Secondary and Tertiary
Sectors
• Contribution of secondary and tertiary industries to the SA economy.
• Types of Industrie...
Contribution of secondary industries to the SA
economy
• The secondary industries compose 22% of the SA

GDP.
• This leads...
Dominant secondary industries in SA
 agri-processing (farming products)
 automotive
 chemicals (soaps, plastics, cleani...
Contribution of tertiary industries to the SA
economy
 The tertiary industries compose 66% of the SA GDP.
 The tertiary ...
Secondary and Tertiary
Sectors
• Contribution of secondary and tertiary industries to the SA economy.
• Types of Industrie...
Heavy and Light Industry
Light

Heavy

Light weight raw materials

Large quantities of raw materials

Light machinery

Hea...
Raw Material Orientated Industry
 These types of industries are found close to the

source of the raw materials that they...
Market Orientated Industry
 These types of industries are located close to the

market.
 This is usually because the pro...
Footloose Industry
 These industries can be located anywhere without

effect from factors such as resources or transport....
Ubiquitous Industry
 These industries are not located at a particular space

on a landscape.
 For example, Telkom is a u...
Bridge Industry
 These industries are located between the raw

materials and the market.
 Also known as “break-of-bulk” ...
Secondary and Tertiary
Sectors
• Contribution of secondary and tertiary industries to the SA economy.
• Types of Industrie...
Raw Materials
 South Africa mines all but 2 minerals found on

Earth.
 Variable climate conditions allow for a wide dive...
Labour Supply
 During apartheid, there was an abundant source of

cheap labour as well as skilled engineers.
 Therefore ...
Transport Infrastructure
 South Africa has the best infrastructure in Africa.
 There is a dense network of railways and ...
Political Intervention
 The government has raised capital to build

additional dams and water transfer schemes. Thus
enab...
Competition and Trade
 There are 2 factors influencing competition and

trade:
 1. Agglomeration
 2. Proximity to large...
Competition and Trade cont.
 Proximity to large markets and harbours
 Nearby harbours give industries the advantage of b...
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Seondary and tertiary sectors in SA

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Grade 12 Economic Geography. SA curriculum. Secondary and Tertiary sectors in South Africa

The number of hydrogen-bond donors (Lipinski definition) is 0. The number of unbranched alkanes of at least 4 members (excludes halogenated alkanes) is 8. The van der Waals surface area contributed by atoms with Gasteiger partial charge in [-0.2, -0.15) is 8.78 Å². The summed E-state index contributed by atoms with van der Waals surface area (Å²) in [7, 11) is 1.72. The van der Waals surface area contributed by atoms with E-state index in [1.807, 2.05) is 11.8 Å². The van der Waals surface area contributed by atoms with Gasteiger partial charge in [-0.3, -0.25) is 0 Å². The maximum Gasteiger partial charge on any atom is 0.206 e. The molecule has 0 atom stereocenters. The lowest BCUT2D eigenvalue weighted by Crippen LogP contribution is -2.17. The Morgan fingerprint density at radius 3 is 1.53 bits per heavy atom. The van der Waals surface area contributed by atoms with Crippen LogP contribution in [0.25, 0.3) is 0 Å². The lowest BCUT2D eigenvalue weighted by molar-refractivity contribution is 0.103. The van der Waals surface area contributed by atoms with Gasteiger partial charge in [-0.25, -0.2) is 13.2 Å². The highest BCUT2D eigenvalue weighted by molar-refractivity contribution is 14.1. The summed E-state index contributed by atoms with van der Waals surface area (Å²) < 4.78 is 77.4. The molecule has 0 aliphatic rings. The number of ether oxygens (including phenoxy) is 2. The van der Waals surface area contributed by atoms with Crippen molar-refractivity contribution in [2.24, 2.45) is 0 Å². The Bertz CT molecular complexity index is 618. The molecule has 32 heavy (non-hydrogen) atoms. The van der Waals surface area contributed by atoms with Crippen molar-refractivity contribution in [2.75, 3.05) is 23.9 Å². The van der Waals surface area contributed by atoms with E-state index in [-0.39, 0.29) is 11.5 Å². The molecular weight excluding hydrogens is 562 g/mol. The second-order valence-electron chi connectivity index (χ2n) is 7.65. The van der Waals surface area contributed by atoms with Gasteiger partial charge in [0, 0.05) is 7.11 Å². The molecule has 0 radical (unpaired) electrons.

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Seondary and tertiary sectors in SA

  1. 1. Secondary and Tertiary Sectors • Contribution of secondary and tertiary industries to the SA economy. • Types of Industries (heavy, light, raw material orientated, market orientated, footloose industries, ubiquitous industries, bridge industries) • Factors influencing industrial development in SA (e.g. raw materials, labour supply, transport infrastructure, political intervention, competition and trade).
  2. 2. Contribution of secondary industries to the SA economy • The secondary industries compose 22% of the SA GDP. • This leads to: Diagram from Platinum textbook • job creation • economic empowerment of previously disadvantaged groups • increase of raw material production • acceleration of growth and development
  3. 3. Dominant secondary industries in SA  agri-processing (farming products)  automotive  chemicals (soaps, plastics, cleaning liquids ect.)  ICT and electronics (computers, TV’s, cell phones ect.)  metals (for construction)  textiles, clothing and footwear.
  4. 4. Contribution of tertiary industries to the SA economy  The tertiary industries compose 66% of the SA GDP.  The tertiary sector includes activities such as:  Water supply  Transport  Education  Postal services  Electricity  Financial services  Health services  International trade Diagram from Platinum textbook
  5. 5. Secondary and Tertiary Sectors • Contribution of secondary and tertiary industries to the SA economy. • Types of Industries (heavy, light, raw material orientated, market orientated, footloose industries, ubiquitous industries, bridge industries) • Factors influencing industrial development in SA (e.g. raw materials, labour supply, transport infrastructure, political intervention, competition and trade).